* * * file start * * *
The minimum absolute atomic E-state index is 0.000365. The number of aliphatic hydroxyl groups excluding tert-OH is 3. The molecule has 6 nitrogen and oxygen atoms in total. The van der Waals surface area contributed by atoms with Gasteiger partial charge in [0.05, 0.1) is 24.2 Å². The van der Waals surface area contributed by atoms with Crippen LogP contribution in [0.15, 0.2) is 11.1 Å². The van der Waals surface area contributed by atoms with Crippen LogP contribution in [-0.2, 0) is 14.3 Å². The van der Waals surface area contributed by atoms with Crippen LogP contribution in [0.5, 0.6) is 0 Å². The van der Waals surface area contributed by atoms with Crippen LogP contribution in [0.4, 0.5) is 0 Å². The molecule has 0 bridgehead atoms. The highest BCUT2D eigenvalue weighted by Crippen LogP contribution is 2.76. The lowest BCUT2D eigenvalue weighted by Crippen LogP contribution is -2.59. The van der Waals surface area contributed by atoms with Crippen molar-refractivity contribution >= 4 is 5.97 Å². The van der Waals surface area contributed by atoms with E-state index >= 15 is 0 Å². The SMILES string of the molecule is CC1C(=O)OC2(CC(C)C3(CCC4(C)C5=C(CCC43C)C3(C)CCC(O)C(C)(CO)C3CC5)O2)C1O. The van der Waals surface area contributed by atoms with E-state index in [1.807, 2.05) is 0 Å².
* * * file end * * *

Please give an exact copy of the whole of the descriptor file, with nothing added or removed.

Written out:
The minimum absolute atomic E-state index is 0.000365. The number of aliphatic hydroxyl groups excluding tert-OH is 3. The molecule has 6 nitrogen and oxygen atoms in total. The van der Waals surface area contributed by atoms with Gasteiger partial charge in [0.05, 0.1) is 24.2 Å². The van der Waals surface area contributed by atoms with Crippen LogP contribution in [0.15, 0.2) is 11.1 Å². The van der Waals surface area contributed by atoms with Crippen LogP contribution in [-0.2, 0) is 14.3 Å². The van der Waals surface area contributed by atoms with Crippen LogP contribution in [0.5, 0.6) is 0 Å². The van der Waals surface area contributed by atoms with Crippen LogP contribution in [0.4, 0.5) is 0 Å². The molecule has 0 bridgehead atoms. The highest BCUT2D eigenvalue weighted by Crippen LogP contribution is 2.76. The lowest BCUT2D eigenvalue weighted by Crippen LogP contribution is -2.59. The van der Waals surface area contributed by atoms with Crippen molar-refractivity contribution >= 4 is 5.97 Å². The van der Waals surface area contributed by atoms with E-state index >= 15 is 0 Å². The SMILES string of the molecule is CC1C(=O)OC2(CC(C)C3(CCC4(C)C5=C(CCC43C)C3(C)CCC(O)C(C)(CO)C3CC5)O2)C1O. The van der Waals surface area contributed by atoms with E-state index in [1.807, 2.05) is 0 Å².